Joe Rogan Joe Rogan

Joe Rogan has officially signed on to return as the host of NBC's Fear Factor revival. Rogan, who hosted the show's original run from 2001 to 2006, will be on hand when production begins at the end of July.

"It doesn't seem real," Rogan tells TV Guide Magazine. "It seems like some sort of bizarro dream world. But I'm looking forward to it. The idea of sitting at home and watching someone else host it would have driven me crazy."

NBC has ordered eight episodes of the reborn Fear Factor, which producers say could be ready to air as soon as September. Fear Factor executive producer Matt Kunitz says he always planned to bring Rogan back. "We wouldn't want to do this show without Joe," Kunitz says. "This makes me 100 percent relieved. Part of the nostalgia of the show coming back is Joe Rogan. Joe is a guy's guy, but women like him as well."

Rogan has kept busy in the years since Fear Factor ended by continuing his stand-up career, hosting a popular podcast, and becoming a color commentator for the Ultimate Fighting Championship league. He's also featured in the upcoming Kevin James film Zookeeper.

"What I brought to Fear Factor the first time I hope to bring to it again — a background in competitive athletics along with being a standup comedian," he says. "This show is tailor-made for me."

Rogan and Kunitz say the show will essentially remain the same, but adapted to modern media times. The new Fear Factor will be shot in high definition, for example, while the original wasn't. And while the first Fear Factor pre-dated most social networking, Kunitz plans to make social media a big part of the revival.

"The stunt world has evolved significantly in the last seven years, since we taped the last show," says Kunitz. "Technically stunts now are so much better at what we can do — much bigger falls, much faster falls. Bigger explosions, faster car stunts, bigger flips. We want to take it to the next level."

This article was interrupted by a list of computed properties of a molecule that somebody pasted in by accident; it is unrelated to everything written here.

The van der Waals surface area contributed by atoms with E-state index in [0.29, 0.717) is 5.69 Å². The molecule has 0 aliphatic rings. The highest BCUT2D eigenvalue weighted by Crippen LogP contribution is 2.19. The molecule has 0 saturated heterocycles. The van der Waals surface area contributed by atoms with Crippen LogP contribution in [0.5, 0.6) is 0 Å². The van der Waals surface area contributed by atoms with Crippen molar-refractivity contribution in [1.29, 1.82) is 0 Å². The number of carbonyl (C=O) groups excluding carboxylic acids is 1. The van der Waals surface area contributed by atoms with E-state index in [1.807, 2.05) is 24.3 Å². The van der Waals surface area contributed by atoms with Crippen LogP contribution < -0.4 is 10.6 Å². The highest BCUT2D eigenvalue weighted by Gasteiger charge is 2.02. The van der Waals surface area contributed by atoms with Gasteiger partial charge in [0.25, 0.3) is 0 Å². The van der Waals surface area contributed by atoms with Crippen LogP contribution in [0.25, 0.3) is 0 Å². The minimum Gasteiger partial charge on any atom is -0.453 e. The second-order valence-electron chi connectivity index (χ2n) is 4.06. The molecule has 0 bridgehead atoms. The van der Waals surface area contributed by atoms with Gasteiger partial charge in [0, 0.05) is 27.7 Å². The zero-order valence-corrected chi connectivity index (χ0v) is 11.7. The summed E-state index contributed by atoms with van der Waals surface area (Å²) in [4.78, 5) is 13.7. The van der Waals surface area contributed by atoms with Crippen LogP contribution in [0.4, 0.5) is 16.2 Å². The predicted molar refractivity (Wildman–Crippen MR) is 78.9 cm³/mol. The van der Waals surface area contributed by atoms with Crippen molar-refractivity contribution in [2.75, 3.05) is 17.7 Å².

The new iteration of Fear Factor will continue to focus on pairs of contestants, such as significant others or brothers and sisters. "When you have pairs, there's so much more at stake. You're relying on your partner to get through this stunt. There's a lot of screaming back and forth and better energy," Kunitz says. "So we're sticking with that."

Kunitz also says that one of the eight episodes could be a celebrity edition. "We're in discussions right now," he says. Ten new hours will actually be produced — with the first and last episodes to be taped as two-hour events.

Kunitz and Rogan were behind nearly 150 episodes of the original Fear Factor. At the time, the show was controversial for its gross-out and over-the-top stunts. "Fear Factor was never taken seriously," Rogan says. "It was the red-headed stepchild of TV. I took some heat from comedian friends who said we were taking away jobs from sitcoms and standup comics working as writers. But now reality is the norm. And there's a lot of nostalgia for Fear Factor."

Indeed, the show is now considered the respected granddaddy of the stunt shows that came after, including Kunitz's Wipeout and new entry 101 Ways to Leave a Game Show (all of which, like Fear Factor, come from Endemol USA). "We're getting applicants who were in junior high when they watched the original show and now are of age," Kunitz says. "It's been their dream forever and now they're old enough to be on the show. Hopefully we'll get a whole new generation of viewers, plus people who used to watch."

Talk of a Fear Factor revival had gone on for years, but Kunitz says the surprise success of repeats on NBCUniversal's Chiller network finally convinced NBC to give it another shot. "Once it was a reality, I got really fired up about it," Rogan says. "It seems so strange that a show could be off the air for five years and come back."

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